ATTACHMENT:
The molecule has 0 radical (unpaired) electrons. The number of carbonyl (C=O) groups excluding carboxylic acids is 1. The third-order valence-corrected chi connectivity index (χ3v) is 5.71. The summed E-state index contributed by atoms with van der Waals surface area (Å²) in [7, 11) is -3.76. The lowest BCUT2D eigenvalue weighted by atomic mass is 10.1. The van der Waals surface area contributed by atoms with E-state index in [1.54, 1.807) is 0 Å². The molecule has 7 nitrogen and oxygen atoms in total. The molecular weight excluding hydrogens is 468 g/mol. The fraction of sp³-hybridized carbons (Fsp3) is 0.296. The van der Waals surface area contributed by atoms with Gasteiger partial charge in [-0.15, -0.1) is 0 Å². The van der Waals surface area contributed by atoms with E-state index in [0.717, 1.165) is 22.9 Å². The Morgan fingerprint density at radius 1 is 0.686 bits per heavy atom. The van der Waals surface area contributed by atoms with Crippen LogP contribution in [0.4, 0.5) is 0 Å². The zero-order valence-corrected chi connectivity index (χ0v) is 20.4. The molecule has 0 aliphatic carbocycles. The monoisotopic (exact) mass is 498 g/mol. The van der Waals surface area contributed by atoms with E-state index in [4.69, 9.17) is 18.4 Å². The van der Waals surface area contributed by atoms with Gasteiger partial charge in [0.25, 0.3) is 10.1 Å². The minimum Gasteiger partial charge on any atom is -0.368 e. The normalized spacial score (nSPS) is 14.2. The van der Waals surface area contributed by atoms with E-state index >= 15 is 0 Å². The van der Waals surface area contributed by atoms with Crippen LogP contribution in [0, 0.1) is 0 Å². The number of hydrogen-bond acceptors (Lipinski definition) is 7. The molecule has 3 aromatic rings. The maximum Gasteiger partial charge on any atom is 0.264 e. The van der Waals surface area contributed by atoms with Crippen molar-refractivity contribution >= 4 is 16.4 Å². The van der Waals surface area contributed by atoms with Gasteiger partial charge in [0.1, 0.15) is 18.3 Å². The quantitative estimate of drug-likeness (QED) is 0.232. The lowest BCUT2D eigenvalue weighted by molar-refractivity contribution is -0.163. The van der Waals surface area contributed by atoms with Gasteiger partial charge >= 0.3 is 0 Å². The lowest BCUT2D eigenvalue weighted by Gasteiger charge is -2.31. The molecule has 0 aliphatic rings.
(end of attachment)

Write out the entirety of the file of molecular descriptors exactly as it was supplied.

The molecule has 0 radical (unpaired) electrons. The number of carbonyl (C=O) groups excluding carboxylic acids is 1. The third-order valence-corrected chi connectivity index (χ3v) is 5.71. The summed E-state index contributed by atoms with van der Waals surface area (Å²) in [7, 11) is -3.76. The lowest BCUT2D eigenvalue weighted by atomic mass is 10.1. The van der Waals surface area contributed by atoms with E-state index in [1.54, 1.807) is 0 Å². The molecule has 7 nitrogen and oxygen atoms in total. The molecular weight excluding hydrogens is 468 g/mol. The fraction of sp³-hybridized carbons (Fsp3) is 0.296. The van der Waals surface area contributed by atoms with Gasteiger partial charge in [-0.15, -0.1) is 0 Å². The van der Waals surface area contributed by atoms with E-state index in [0.717, 1.165) is 22.9 Å². The Morgan fingerprint density at radius 1 is 0.686 bits per heavy atom. The van der Waals surface area contributed by atoms with Crippen LogP contribution in [0.4, 0.5) is 0 Å². The zero-order valence-corrected chi connectivity index (χ0v) is 20.4. The molecule has 0 aliphatic carbocycles. The monoisotopic (exact) mass is 498 g/mol. The van der Waals surface area contributed by atoms with E-state index in [4.69, 9.17) is 18.4 Å². The van der Waals surface area contributed by atoms with Gasteiger partial charge in [0.25, 0.3) is 10.1 Å². The minimum Gasteiger partial charge on any atom is -0.368 e. The normalized spacial score (nSPS) is 14.2. The van der Waals surface area contributed by atoms with E-state index >= 15 is 0 Å². The van der Waals surface area contributed by atoms with Crippen LogP contribution in [0, 0.1) is 0 Å². The number of hydrogen-bond acceptors (Lipinski definition) is 7. The molecule has 3 aromatic rings. The maximum Gasteiger partial charge on any atom is 0.264 e. The van der Waals surface area contributed by atoms with Crippen molar-refractivity contribution >= 4 is 16.4 Å². The van der Waals surface area contributed by atoms with Gasteiger partial charge in [0.1, 0.15) is 18.3 Å². The quantitative estimate of drug-likeness (QED) is 0.232. The lowest BCUT2D eigenvalue weighted by molar-refractivity contribution is -0.163. The van der Waals surface area contributed by atoms with Gasteiger partial charge >= 0.3 is 0 Å². The lowest BCUT2D eigenvalue weighted by Gasteiger charge is -2.31. The molecule has 0 aliphatic rings.